Six Simple Reasons to Avoid Sugary Drinks

It’s hot outside, and while sweet tea is one of the South’s prescriptions for the heat, it’s definitely not a prescription for good health! In fact, in light of the latest research linking sugary drinks to cancer, we thought it was a good idea to remind everyone that all sugary drinks are bad not only for your teeth, but your health.

According to Healthy Food America, a majority of Americans consume at least one sugary drink per day. And while consumption of sugary drinks peaked in 2000 and has been decreasing, that decrease may have flattened as sales of sports drinks, energy drinks, teas and coffees more than doubled between 2000 and 2015.

Here are six reasons to reduce or eliminate sugary drinks from your diet:

  1. The latest research. A recent French study that used information from 101,000 participants found an association between an intake of sugary drinks, including 100 percent fruit juice, and cancer overall, as well as breast cancer specifically. While the researchers can’t say that sugary drinks cause cancer, they point out that sugary drinks are known to cause obesity, which is a risk factor for cancer.
  2. Sugary drinks are strongly linked to weight gain. Studies show that people who drink sugary beverages consistently gain more weight that people who do not. People who drinks sugary beverages tend to consume more total calories each day because sugary beverages do not make you feel full.
  3. Insulin resistance, metabolic syndrome and type 2 diabetes. Insulin is a hormone that drives glucose from your bloodstream into your cells. Drinking sugary drinks seems to make cells resistant to the effects of insulin, thus causing the pancreas to make more insulin to remove the glucose from the bloodstream, which causes insulin levels to spike. A 2016 study found that sugar-sweetened beverages contribute to the progression of insulin resistance and pre-diabetes. And according to a study published in 2010, the risk of developing diabetes is 26 percent higher for people who consume one or more sugary drinks every day. Another study showed that for every 150 calories of sugar per day (approximately one can of soda), the risk of type 2 diabetes increased by 1.1 percent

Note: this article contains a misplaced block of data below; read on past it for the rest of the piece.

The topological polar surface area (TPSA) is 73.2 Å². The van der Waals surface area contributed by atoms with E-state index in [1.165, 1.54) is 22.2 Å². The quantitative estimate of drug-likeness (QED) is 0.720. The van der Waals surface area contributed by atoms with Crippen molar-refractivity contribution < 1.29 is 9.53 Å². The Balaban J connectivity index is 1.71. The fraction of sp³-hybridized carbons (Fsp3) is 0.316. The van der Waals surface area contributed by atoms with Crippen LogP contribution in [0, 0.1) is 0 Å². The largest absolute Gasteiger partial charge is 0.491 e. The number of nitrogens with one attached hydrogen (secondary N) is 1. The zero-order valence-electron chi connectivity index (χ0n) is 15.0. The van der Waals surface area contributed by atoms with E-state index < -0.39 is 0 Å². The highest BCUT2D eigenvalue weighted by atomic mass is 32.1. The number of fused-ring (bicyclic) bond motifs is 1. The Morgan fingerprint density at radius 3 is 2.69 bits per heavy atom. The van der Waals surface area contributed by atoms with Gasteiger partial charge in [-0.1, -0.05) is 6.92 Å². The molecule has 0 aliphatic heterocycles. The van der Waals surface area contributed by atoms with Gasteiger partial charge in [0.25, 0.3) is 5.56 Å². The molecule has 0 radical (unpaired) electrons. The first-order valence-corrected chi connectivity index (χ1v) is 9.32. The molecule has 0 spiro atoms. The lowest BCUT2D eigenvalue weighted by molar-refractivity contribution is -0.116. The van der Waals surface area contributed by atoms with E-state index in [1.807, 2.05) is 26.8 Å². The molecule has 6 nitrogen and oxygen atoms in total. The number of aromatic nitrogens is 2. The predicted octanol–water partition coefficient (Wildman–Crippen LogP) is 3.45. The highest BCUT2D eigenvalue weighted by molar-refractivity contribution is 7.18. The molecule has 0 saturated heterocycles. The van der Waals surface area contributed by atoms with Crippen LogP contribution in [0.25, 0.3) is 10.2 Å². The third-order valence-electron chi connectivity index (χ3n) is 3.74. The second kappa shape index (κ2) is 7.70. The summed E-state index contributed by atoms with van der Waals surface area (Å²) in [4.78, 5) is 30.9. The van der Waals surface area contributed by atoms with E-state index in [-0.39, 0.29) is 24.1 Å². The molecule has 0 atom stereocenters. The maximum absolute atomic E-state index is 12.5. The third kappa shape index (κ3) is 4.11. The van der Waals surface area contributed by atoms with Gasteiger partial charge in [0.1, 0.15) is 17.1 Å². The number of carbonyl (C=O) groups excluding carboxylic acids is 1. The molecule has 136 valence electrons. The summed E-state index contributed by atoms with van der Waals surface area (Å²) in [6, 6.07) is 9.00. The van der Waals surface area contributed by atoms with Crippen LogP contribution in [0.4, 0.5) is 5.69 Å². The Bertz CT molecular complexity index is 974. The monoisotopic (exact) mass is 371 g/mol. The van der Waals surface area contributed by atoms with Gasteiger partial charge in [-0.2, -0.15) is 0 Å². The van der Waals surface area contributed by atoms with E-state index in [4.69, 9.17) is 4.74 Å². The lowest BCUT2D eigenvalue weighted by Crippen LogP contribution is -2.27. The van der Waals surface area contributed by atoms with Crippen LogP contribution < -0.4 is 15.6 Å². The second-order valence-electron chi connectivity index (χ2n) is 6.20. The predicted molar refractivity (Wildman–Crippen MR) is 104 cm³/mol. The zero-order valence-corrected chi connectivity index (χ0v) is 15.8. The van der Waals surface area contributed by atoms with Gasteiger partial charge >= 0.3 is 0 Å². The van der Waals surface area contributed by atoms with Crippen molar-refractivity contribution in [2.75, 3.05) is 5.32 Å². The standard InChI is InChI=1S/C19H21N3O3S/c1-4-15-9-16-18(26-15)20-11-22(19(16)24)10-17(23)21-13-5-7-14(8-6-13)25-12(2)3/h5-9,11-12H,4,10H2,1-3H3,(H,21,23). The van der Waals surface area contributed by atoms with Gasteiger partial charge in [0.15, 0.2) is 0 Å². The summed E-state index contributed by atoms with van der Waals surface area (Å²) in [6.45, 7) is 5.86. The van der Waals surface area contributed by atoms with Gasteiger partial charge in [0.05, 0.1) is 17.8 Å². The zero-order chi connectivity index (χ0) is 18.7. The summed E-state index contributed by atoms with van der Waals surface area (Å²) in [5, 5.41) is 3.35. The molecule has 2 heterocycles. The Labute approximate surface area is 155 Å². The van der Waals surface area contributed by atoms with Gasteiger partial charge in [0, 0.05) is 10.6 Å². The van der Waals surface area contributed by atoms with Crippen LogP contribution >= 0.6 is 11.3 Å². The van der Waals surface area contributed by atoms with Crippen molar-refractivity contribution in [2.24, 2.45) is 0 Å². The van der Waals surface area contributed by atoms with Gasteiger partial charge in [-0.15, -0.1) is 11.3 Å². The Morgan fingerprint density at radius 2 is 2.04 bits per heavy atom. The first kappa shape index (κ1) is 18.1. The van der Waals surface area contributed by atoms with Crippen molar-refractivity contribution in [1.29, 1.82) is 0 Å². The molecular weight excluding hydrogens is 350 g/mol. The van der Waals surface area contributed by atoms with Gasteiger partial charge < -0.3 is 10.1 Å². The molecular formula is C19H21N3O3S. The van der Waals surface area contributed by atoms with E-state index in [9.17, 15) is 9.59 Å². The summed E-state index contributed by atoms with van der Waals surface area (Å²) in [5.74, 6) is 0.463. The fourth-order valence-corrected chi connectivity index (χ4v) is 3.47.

4. Heart disease. Sugary drinks increase risk factors for heart disease, including high blood sugar, blood triglycerides, and small, dense LDL particles. One 20-year study of 40,000 men found that those who drank one sugary drinks per day had a 20 percent higher risk of having or dying from a heart attack compared to men who rarely drank sugary drinks.
  5. Dementia. Research has linked incremental increases in blood sugar to an increased risk of dementia. Animal studies have indicated that large doses of sugary drinks can impair memory and decision-making capabilities.
  6. Last, but definitely not least, your teeth. While the combination of sugar and acids in soda is particularly harmful for your teeth, sugar itself in other drinks is bad news. Everyone has harmful bacteria in their mouths that gets energy from sugar and produces acids that can cause cavities to form or enamel erosion to occur. Sugar should make up no more than 10 percent of your daily calorie intake. One glass of glass of apple juice can put people at their daily limit.

So, here’s the deal. Water is always the best choice, but unsweetened tea, milk, sparkling water and diluted juices can also be substituted for the sugary beverages. Set some goals for you and your family to reduce and eliminate sugary beverages from your diet. You’ll have healthier bodies and healthier smiles!

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